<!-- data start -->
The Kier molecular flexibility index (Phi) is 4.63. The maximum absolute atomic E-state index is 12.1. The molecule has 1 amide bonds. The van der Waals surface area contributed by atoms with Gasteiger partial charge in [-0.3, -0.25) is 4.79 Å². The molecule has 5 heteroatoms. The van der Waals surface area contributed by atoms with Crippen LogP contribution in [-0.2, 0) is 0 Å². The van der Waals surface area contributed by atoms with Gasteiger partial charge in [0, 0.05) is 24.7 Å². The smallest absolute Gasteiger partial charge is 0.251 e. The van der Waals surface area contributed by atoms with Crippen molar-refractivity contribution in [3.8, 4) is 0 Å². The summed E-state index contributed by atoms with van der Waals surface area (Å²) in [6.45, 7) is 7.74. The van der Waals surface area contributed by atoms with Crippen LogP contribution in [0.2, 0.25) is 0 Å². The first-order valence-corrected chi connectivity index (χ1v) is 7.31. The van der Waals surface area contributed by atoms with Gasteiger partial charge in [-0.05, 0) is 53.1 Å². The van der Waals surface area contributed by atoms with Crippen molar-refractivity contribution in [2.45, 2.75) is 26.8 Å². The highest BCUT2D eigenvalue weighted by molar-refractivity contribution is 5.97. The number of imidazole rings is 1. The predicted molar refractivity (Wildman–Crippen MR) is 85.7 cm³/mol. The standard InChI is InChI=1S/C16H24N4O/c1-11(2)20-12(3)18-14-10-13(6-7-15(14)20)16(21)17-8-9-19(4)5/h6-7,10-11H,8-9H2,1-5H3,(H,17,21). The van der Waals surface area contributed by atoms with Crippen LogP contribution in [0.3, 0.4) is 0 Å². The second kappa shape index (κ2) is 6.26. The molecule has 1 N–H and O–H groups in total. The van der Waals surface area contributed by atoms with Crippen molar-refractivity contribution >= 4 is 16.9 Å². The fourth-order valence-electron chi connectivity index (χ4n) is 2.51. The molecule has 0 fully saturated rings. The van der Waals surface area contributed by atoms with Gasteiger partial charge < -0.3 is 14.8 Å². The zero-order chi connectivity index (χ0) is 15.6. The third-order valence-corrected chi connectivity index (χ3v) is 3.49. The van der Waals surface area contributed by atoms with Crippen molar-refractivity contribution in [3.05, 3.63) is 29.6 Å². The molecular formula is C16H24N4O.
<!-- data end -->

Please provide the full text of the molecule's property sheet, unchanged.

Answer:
The Kier molecular flexibility index (Phi) is 4.63. The maximum absolute atomic E-state index is 12.1. The molecule has 1 amide bonds. The van der Waals surface area contributed by atoms with Gasteiger partial charge in [-0.3, -0.25) is 4.79 Å². The molecule has 5 heteroatoms. The van der Waals surface area contributed by atoms with Crippen LogP contribution in [-0.2, 0) is 0 Å². The van der Waals surface area contributed by atoms with Gasteiger partial charge in [0, 0.05) is 24.7 Å². The smallest absolute Gasteiger partial charge is 0.251 e. The van der Waals surface area contributed by atoms with Crippen molar-refractivity contribution in [3.8, 4) is 0 Å². The summed E-state index contributed by atoms with van der Waals surface area (Å²) in [6.45, 7) is 7.74. The van der Waals surface area contributed by atoms with Crippen LogP contribution in [0.2, 0.25) is 0 Å². The first-order valence-corrected chi connectivity index (χ1v) is 7.31. The van der Waals surface area contributed by atoms with Gasteiger partial charge in [-0.05, 0) is 53.1 Å². The van der Waals surface area contributed by atoms with Crippen molar-refractivity contribution in [2.45, 2.75) is 26.8 Å². The highest BCUT2D eigenvalue weighted by molar-refractivity contribution is 5.97. The number of imidazole rings is 1. The predicted molar refractivity (Wildman–Crippen MR) is 85.7 cm³/mol. The standard InChI is InChI=1S/C16H24N4O/c1-11(2)20-12(3)18-14-10-13(6-7-15(14)20)16(21)17-8-9-19(4)5/h6-7,10-11H,8-9H2,1-5H3,(H,17,21). The van der Waals surface area contributed by atoms with Crippen LogP contribution in [0.3, 0.4) is 0 Å². The second kappa shape index (κ2) is 6.26. The molecule has 1 N–H and O–H groups in total. The van der Waals surface area contributed by atoms with Crippen molar-refractivity contribution >= 4 is 16.9 Å². The fourth-order valence-electron chi connectivity index (χ4n) is 2.51. The molecule has 0 fully saturated rings. The van der Waals surface area contributed by atoms with Gasteiger partial charge < -0.3 is 14.8 Å². The zero-order chi connectivity index (χ0) is 15.6. The third-order valence-corrected chi connectivity index (χ3v) is 3.49. The van der Waals surface area contributed by atoms with Crippen molar-refractivity contribution in [3.05, 3.63) is 29.6 Å². The molecular formula is C16H24N4O.